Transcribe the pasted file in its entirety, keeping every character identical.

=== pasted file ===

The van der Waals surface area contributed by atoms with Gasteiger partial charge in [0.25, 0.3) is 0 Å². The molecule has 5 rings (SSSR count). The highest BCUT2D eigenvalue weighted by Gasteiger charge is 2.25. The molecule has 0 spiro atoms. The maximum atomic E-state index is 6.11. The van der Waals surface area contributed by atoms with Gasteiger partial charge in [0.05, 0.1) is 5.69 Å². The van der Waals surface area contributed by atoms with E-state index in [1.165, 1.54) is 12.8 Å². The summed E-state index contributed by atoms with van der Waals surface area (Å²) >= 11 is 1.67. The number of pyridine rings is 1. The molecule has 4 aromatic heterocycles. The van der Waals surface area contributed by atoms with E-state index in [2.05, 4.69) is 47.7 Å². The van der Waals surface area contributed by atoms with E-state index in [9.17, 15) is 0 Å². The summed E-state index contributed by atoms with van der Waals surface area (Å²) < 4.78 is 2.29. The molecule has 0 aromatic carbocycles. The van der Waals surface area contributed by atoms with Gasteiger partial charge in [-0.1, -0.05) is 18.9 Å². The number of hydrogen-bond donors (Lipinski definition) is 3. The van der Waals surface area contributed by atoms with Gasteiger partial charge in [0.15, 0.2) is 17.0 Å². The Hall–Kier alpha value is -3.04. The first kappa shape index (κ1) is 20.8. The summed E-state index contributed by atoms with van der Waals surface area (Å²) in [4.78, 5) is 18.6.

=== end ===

The van der Waals surface area contributed by atoms with Gasteiger partial charge in [0.25, 0.3) is 0 Å². The molecule has 5 rings (SSSR count). The highest BCUT2D eigenvalue weighted by Gasteiger charge is 2.25. The molecule has 0 spiro atoms. The maximum atomic E-state index is 6.11. The van der Waals surface area contributed by atoms with Gasteiger partial charge in [0.05, 0.1) is 5.69 Å². The van der Waals surface area contributed by atoms with E-state index in [1.165, 1.54) is 12.8 Å². The summed E-state index contributed by atoms with van der Waals surface area (Å²) >= 11 is 1.67. The number of pyridine rings is 1. The molecule has 4 aromatic heterocycles. The van der Waals surface area contributed by atoms with E-state index in [2.05, 4.69) is 47.7 Å². The van der Waals surface area contributed by atoms with E-state index in [9.17, 15) is 0 Å². The summed E-state index contributed by atoms with van der Waals surface area (Å²) < 4.78 is 2.29. The molecule has 0 aromatic carbocycles. The van der Waals surface area contributed by atoms with Gasteiger partial charge in [-0.1, -0.05) is 18.9 Å². The number of hydrogen-bond donors (Lipinski definition) is 3. The van der Waals surface area contributed by atoms with Gasteiger partial charge in [0.15, 0.2) is 17.0 Å². The Hall–Kier alpha value is -3.04. The first kappa shape index (κ1) is 20.8. The summed E-state index contributed by atoms with van der Waals surface area (Å²) in [4.78, 5) is 18.6.